The grounds staff today included Larry, Big John, Janice and myself. Aside from helping with the irrigation winterization, Larry also helped coordinate the tree removal activities and lights set-up efforts. Larry's "institutional knowledge" is invaluable and was called upon many times today. Big John worked with Pat and Dennis with the bulb planting this morning and after helping Gary with deer fencing, moved on to cleaning up the parking lot mess from all the stump grinding activities this morning. Janice worked on decorating some obelisks this morning and later went out to start clearing the herb garden. Janice decorated almost all the obelisks this year and only has a couple left. I was able to run cords almost all day and was pleased with the progress. I kept my camera in my pocket and didn't hesitate to peel of my gloves to get some late season images like the 'Blue Sparkle' dwarf larch (Larix laricina) to the right as it turns yellow and drops needles (deciduous conifer). To the left is the fruiting structure (hip) of the red Japanese rose (Rosa rugosa var. rubra). The hips are quite showy this time of year and have a long history of many uses. Research rose hips and their uses and you'll be amazed. They are also higher in vitamin C than oranges.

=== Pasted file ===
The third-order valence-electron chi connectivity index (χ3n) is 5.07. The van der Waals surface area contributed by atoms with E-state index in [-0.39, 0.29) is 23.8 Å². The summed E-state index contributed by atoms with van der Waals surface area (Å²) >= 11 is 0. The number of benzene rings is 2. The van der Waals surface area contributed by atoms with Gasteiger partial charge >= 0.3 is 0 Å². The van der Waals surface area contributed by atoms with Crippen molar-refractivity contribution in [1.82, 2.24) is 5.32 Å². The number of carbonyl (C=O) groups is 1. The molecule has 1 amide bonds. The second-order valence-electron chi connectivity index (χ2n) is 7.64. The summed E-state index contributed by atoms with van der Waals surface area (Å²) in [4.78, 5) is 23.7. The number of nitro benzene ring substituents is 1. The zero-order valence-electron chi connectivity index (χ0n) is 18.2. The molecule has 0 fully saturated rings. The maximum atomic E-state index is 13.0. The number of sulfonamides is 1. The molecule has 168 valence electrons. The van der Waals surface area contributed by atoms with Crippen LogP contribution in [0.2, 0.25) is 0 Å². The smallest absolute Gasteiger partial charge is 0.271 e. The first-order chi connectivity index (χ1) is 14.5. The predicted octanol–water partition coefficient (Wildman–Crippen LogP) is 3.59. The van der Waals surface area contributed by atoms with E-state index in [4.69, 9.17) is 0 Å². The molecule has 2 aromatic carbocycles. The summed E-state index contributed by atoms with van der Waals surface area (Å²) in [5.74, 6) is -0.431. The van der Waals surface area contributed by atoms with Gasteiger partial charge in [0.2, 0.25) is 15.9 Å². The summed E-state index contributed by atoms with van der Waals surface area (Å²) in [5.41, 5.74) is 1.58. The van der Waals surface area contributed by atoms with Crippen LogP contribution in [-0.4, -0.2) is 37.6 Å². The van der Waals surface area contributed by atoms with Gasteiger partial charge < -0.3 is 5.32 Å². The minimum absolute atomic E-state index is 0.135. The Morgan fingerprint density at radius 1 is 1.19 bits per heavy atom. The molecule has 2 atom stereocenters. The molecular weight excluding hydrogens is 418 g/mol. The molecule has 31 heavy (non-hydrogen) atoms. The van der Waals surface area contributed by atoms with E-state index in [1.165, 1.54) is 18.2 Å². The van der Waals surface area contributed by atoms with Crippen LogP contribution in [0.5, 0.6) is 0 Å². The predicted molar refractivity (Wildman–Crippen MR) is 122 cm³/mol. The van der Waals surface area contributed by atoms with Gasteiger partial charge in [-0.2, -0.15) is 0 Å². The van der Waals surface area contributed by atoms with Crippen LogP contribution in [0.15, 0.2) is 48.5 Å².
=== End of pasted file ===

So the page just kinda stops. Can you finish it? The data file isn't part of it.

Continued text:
Next Monday we go on our annual tree run to cut, load and haul back 150-200 white pines (Pinus strobus) that we use as temporary displays for the Holiday Lights Show (HLS). These are donated by Paul's Tree Farm (Avon, WI). We secure them on posts (recently pounded in) and then decorate them with lights. We do many grouping of trees that look great with some light snow. This has been an annual trek and we typically get 10-15 Grumpies to help with this process. Outdoor volunteerism in the gardens will dwindle by the end of the month as we finalize the lights show and finish our fall clean-up tasks. Our carpenters keep busy thru the winter and once the 2012 New Year hits, we head out and start dismantling the lights show. It is still a busy time now though and we hope our efforts with the HLS are rewarded with 10,000+ visitors. A recent, $15,000 grant from the WI Dept. of Tourism should help bring people to the show. To the right is the superior fall color of one of our oakleaf hydrangeas (Hydrangea quercifolia). Below is an annual pot marigold (Calendula officinalis) hanging in there. This "cool season" annual can take tough months of April and October (doesn't enjoy the summer heat though..) and I was surprised to see this one hanging in there. At the bottom is the fall color on our golden Japanese kerria (Kerria japonica 'Chiba Gold'). This variety has golden foliage in summer too (most cultivars have green or variegated foliage) although there is a variable white pattern on many of the leaves. It was interesting to see the intense yellowing fall color but the remnants of some of that white pattern.